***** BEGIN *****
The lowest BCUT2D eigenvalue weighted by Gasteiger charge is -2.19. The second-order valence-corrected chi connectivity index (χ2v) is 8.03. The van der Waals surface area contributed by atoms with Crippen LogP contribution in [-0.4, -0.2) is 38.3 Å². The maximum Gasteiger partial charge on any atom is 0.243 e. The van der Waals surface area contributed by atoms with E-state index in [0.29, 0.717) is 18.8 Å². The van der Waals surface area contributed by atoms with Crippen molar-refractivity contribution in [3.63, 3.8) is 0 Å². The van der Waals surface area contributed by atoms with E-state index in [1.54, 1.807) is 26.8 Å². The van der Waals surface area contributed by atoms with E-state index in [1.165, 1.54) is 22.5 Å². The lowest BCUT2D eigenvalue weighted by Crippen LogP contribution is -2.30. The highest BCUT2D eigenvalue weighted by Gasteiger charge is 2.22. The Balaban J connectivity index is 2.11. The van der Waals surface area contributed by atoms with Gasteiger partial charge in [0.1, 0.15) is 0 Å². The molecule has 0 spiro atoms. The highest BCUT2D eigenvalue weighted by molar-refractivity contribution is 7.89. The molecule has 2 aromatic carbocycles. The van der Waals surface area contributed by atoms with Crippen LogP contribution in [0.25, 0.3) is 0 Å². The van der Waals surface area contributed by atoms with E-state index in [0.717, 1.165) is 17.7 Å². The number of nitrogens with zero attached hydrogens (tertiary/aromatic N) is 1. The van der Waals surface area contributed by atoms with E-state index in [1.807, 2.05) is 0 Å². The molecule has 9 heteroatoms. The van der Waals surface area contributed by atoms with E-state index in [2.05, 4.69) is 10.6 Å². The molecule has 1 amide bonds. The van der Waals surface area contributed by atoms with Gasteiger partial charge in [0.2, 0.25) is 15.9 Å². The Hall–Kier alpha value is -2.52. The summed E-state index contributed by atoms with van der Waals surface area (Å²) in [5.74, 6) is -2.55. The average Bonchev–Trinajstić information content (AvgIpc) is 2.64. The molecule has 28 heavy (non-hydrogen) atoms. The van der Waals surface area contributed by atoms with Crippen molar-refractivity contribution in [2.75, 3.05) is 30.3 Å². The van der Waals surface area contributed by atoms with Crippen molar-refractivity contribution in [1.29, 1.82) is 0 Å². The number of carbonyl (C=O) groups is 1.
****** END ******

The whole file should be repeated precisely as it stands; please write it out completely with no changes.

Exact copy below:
The lowest BCUT2D eigenvalue weighted by Gasteiger charge is -2.19. The second-order valence-corrected chi connectivity index (χ2v) is 8.03. The van der Waals surface area contributed by atoms with Crippen LogP contribution in [-0.4, -0.2) is 38.3 Å². The maximum Gasteiger partial charge on any atom is 0.243 e. The van der Waals surface area contributed by atoms with E-state index in [0.29, 0.717) is 18.8 Å². The van der Waals surface area contributed by atoms with Crippen molar-refractivity contribution in [3.63, 3.8) is 0 Å². The van der Waals surface area contributed by atoms with E-state index in [1.54, 1.807) is 26.8 Å². The van der Waals surface area contributed by atoms with E-state index in [1.165, 1.54) is 22.5 Å². The lowest BCUT2D eigenvalue weighted by Crippen LogP contribution is -2.30. The highest BCUT2D eigenvalue weighted by Gasteiger charge is 2.22. The Balaban J connectivity index is 2.11. The van der Waals surface area contributed by atoms with Gasteiger partial charge in [0.1, 0.15) is 0 Å². The molecule has 0 spiro atoms. The highest BCUT2D eigenvalue weighted by molar-refractivity contribution is 7.89. The molecule has 2 aromatic carbocycles. The van der Waals surface area contributed by atoms with Crippen LogP contribution in [0.25, 0.3) is 0 Å². The van der Waals surface area contributed by atoms with E-state index in [0.717, 1.165) is 17.7 Å². The number of nitrogens with zero attached hydrogens (tertiary/aromatic N) is 1. The van der Waals surface area contributed by atoms with E-state index in [1.807, 2.05) is 0 Å². The molecule has 9 heteroatoms. The van der Waals surface area contributed by atoms with E-state index in [2.05, 4.69) is 10.6 Å². The molecule has 1 amide bonds. The van der Waals surface area contributed by atoms with Gasteiger partial charge in [0.2, 0.25) is 15.9 Å². The Hall–Kier alpha value is -2.52. The summed E-state index contributed by atoms with van der Waals surface area (Å²) in [5.74, 6) is -2.55. The average Bonchev–Trinajstić information content (AvgIpc) is 2.64. The molecule has 28 heavy (non-hydrogen) atoms. The van der Waals surface area contributed by atoms with Crippen molar-refractivity contribution in [2.75, 3.05) is 30.3 Å². The van der Waals surface area contributed by atoms with Crippen molar-refractivity contribution in [1.29, 1.82) is 0 Å². The number of carbonyl (C=O) groups is 1.